Although no birth dates were provided, we know from his 1736 will that Robert and his wife Phoebe had eight children, none of them yet "of age." He wrote out his will anticipating the dangers that characterized surveying a wild frontier: "For as much as I intend in a few days to set out on a journey in order to finish a survey of 60,000 acres granted by order of Council to the Honorable John Tayloe and Thomas Lee, Esqrs., and Colo. William Beverley, Gent., 23 April 1735, in which tract Mr. William Russell and myself are by agreement to have each of us 12,000 acres from which survey, if I never return home."

Although he returned unharmed, this commission led to more professional challenges. As part of a boundary dispute between Lord Fairfax and the English Privy Council concerning the Northern Neck proprietorship, a complete survey of the territory was ordered. This considerable undertaking required tracing the Potomac River to its headwaters, tracing the north and south branches of the Rappahannock to their headwaters, measuring the boundaries of the Northern Neck counties, and running the western boundary connecting the Rappahannock and Potomac headwater sites-the Fairfax Line. The rivers and waterways were surveyed in 1736 and 1737, but the Fairfax Line wouldn't be run for another ten years.

The exacting task of tracing the course of the Potomac to its headspring was undertaken by William Mayo and Robert Brooke acting for the Crown, and Benjamin Winslow and John Savage acting for Lord Fairfax. They began at its confluence with the Shenandoah river, marking a group of trees there, and followed their instructions to "run the Courses, and Measure the Distances thereof to its first Spring" and "return an Exact Plat, shewing all the Streams runing into the same on either side, together with a fair copy of their Field-Notes." Sadly, the original notes and sketches were lost, and its only surviving form was the final compiled map. But Robert Brooke was not done surveying the river, he was enjoined to prepare a map of the Potomac waters adjacent to Prince William County, even though he was surveyor of Essex and Caroline counties at the time. On the 24th of May 1737, Brooke wrote from his home in Essex to Colonel William Beverley, one of My Lord's commissioners, that despite a "Feaver" he was hurrying to finish the Prince William survey and would try to "get a fair plan of it" by the time of next court but "must be in Caroline all next week." Beverley, less than sympathetic, replied: "I am very sorry for your so great indisposition-I heartily wish you a speedy recovery & pfect health-We should be very glad to have a plot of potomack as soon as possible, and I was in hopes we might have had it this week or the beginning of next, and as the duties of your offices interfere with each other, I think that of least consequence ought to give way to the greater, but this I leave to your own Judgement." Brooke made the deadline, for in the next session of the Virginia Council, his payment for "Surveying Potomac River, the boundary of Prince William County" was awarded, along with the money owed for tracing the Potomac to its headwaters.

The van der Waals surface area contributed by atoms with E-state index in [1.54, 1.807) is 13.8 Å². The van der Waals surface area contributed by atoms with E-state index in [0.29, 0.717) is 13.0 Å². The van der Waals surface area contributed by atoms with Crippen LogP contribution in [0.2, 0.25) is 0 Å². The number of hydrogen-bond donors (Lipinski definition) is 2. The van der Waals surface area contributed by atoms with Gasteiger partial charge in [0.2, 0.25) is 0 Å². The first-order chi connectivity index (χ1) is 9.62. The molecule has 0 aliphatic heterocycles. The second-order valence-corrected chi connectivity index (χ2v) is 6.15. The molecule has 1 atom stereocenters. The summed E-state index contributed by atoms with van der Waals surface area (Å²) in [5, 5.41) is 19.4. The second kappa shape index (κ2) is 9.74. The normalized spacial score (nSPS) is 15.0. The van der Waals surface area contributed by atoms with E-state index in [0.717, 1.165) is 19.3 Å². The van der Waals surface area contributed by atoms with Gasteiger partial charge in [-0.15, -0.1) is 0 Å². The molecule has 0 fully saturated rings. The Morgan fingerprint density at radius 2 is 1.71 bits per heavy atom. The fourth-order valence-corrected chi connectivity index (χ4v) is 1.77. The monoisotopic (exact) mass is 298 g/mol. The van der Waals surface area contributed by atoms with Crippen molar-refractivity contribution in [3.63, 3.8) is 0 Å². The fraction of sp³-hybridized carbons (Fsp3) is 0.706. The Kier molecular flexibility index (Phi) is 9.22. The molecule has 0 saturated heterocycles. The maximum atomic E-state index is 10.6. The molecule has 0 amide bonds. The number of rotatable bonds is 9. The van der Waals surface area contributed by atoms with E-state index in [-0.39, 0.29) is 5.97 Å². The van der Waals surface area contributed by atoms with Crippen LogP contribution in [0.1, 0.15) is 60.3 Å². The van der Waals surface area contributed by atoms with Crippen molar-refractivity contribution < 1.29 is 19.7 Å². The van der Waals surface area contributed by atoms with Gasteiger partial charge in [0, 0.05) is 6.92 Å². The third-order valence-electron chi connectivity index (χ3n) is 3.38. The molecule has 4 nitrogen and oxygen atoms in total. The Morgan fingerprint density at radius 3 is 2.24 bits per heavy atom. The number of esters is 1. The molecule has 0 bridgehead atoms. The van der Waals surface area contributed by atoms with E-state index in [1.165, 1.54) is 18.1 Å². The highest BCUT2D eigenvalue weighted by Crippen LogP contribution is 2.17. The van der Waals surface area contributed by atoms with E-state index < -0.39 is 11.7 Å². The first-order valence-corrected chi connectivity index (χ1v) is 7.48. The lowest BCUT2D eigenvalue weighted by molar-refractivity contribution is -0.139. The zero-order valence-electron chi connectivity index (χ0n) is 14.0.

An Enviable Reputation
After these two large assignments, Robert Brooke seemed to stay closer to his family and his plantation; surviving plats are from Essex, Caroline, and Prince William counties. He died in 1744 leaving "an enviable reputation as surveyor," more than 8,000 acres of Virginia land, and most importantly, another fine surveyor: his eldest son Robert.